Feedback was collected for the session itself, and regarding the use of videolaryngoscopes within the Trust. The feedback was very encouraging and is summarised in Table 1. There was a slight improvement in how confident the ODPs felt in the use of videolaryngoscopes prior to and following the session – with the average score increasing from 3 to 3.8; however, the range of scores for these questions showed a positive trend towards general increased confidence. The lower range of the score increased from 1 to 3, showing that more ODPs felt more confident with videolaryngoscopes after the session. The session was well received by those who attended, and all those who gave feedback agreed or strongly agreed that they would like similar sessions in the future.
Responses to the survey demonstrated that generally ODPs at UHCW were confident with the use of the videolaryngoscopes on offer. The ODPs that had attended an airway course recently were more likely to be confident with almost all of the devices, with others showing confidence only in the devices that they had used before.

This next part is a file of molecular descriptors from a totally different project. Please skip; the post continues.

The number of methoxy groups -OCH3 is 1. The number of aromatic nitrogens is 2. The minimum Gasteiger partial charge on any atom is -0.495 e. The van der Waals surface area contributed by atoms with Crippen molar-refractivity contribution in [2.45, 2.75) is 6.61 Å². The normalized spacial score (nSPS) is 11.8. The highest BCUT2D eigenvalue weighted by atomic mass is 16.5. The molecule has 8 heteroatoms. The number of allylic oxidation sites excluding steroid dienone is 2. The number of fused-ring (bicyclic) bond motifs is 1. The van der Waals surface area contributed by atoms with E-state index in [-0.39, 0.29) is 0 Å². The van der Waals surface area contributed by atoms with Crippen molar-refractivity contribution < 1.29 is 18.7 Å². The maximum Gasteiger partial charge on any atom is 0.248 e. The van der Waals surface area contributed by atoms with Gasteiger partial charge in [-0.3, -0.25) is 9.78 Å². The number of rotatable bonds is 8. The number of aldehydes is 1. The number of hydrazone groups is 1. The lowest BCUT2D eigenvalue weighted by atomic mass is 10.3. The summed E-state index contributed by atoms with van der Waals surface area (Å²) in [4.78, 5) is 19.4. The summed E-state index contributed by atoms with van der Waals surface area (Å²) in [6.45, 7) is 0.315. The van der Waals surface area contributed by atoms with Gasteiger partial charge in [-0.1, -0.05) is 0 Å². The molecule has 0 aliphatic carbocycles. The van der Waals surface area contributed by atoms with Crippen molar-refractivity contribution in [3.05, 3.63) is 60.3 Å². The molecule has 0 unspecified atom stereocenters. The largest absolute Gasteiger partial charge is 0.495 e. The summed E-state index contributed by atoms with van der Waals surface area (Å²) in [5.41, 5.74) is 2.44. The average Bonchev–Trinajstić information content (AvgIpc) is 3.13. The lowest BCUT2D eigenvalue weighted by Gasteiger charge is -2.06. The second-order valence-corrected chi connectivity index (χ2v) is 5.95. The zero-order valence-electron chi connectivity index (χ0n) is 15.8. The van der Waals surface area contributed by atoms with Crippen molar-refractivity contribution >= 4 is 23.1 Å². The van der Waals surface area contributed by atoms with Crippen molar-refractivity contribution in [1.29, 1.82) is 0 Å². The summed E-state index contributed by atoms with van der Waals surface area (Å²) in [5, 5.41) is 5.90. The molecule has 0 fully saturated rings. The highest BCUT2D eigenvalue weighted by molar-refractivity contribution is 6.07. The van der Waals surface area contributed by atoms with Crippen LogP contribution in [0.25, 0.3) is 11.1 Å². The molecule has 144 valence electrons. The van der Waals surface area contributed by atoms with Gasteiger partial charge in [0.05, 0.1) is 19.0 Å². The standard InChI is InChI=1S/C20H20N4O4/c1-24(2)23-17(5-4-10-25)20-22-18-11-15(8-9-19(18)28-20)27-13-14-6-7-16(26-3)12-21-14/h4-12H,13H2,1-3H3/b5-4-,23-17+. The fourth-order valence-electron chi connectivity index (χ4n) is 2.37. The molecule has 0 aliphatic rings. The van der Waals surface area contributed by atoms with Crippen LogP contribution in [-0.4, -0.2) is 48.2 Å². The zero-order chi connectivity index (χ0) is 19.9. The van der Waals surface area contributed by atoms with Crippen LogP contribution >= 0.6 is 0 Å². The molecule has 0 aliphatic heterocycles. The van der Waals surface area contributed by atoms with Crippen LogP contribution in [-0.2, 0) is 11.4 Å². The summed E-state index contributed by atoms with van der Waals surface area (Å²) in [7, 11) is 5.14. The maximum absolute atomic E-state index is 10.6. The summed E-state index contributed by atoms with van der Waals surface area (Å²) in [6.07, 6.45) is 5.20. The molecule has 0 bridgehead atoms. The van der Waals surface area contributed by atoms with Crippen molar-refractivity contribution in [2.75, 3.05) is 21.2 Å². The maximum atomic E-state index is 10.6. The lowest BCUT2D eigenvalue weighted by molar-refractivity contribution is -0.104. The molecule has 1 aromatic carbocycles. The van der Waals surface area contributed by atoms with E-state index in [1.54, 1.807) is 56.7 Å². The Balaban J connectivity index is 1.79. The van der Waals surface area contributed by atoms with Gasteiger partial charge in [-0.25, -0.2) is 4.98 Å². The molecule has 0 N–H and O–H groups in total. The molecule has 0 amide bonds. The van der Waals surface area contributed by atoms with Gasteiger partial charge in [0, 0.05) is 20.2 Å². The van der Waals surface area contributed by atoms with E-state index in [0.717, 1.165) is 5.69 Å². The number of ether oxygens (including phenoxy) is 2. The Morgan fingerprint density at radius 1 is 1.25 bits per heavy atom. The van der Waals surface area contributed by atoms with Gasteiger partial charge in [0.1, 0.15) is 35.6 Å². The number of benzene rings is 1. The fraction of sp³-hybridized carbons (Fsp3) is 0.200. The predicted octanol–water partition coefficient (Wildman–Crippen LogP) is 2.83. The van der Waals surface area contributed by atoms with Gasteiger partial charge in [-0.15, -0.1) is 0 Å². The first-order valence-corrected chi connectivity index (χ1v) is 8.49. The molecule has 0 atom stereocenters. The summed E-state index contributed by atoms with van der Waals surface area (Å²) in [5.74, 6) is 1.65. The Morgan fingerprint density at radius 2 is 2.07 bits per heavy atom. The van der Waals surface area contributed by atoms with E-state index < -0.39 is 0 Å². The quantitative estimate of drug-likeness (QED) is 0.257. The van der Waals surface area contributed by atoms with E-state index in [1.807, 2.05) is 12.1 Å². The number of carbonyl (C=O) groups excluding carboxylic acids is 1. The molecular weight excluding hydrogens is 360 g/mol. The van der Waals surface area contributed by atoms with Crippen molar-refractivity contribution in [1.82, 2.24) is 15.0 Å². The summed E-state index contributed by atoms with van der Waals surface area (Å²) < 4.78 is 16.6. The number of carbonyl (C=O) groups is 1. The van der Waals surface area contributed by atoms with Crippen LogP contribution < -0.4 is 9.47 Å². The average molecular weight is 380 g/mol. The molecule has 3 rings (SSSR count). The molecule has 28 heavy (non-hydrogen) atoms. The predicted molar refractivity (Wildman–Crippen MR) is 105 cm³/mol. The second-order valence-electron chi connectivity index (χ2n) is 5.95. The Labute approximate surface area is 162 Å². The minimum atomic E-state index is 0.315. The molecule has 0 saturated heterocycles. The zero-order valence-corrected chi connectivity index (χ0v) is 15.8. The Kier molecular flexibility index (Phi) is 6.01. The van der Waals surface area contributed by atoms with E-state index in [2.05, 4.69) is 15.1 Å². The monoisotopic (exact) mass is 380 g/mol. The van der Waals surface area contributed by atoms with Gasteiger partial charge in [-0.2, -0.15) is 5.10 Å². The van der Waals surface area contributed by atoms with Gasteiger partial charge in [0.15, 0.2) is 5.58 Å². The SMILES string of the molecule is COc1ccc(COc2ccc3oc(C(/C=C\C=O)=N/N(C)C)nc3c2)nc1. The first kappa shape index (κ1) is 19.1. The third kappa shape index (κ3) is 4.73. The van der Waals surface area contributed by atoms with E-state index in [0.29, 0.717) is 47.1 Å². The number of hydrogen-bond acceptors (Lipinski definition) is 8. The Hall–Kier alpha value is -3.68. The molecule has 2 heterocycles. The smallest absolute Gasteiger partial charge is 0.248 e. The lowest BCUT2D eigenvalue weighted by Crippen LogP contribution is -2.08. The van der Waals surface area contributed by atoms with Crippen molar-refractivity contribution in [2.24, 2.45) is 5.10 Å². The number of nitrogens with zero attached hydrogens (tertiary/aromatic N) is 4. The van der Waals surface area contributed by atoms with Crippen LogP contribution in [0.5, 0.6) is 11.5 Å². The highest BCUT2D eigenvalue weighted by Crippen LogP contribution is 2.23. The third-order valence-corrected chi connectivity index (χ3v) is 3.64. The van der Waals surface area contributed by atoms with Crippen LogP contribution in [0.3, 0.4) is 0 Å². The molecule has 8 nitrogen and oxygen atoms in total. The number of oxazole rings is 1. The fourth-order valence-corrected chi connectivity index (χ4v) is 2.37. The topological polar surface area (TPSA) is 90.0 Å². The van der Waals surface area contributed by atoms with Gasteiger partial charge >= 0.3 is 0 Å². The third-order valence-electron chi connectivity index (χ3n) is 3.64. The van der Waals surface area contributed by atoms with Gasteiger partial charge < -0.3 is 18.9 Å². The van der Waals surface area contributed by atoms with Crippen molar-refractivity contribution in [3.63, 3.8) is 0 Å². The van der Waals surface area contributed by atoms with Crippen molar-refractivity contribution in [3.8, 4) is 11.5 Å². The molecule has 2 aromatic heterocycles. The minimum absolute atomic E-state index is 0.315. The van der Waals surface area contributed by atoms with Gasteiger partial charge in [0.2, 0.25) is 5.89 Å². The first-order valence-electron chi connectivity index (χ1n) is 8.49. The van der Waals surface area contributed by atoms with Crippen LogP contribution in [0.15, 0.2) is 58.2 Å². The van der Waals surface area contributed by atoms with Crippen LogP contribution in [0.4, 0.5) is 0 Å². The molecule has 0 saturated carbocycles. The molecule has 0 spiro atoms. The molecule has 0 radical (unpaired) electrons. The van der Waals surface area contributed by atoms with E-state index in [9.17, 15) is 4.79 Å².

Hence it is concluded that regular formal airway training in the airway lab or on airway management courses is more likely to improve confidence in the use of all the videolaryngoscopes on offer. Regular training is recommended to ensure that ODPs are rightly confident in the use of videolaryngoscopes, and to gauge whether their knowledge of maintenance and cleaning of these devices is correct.
Imperative to this training is revision of the difficult airway trolley, as fewer than 40 per cent of respondents knew that the trolley does not contain videolaryngoscopes. Improvements must also be made in making accessories more accessible and easier to find, and to ensure that a list outlining the location of each of the videolaryngoscopes is available in all theatres.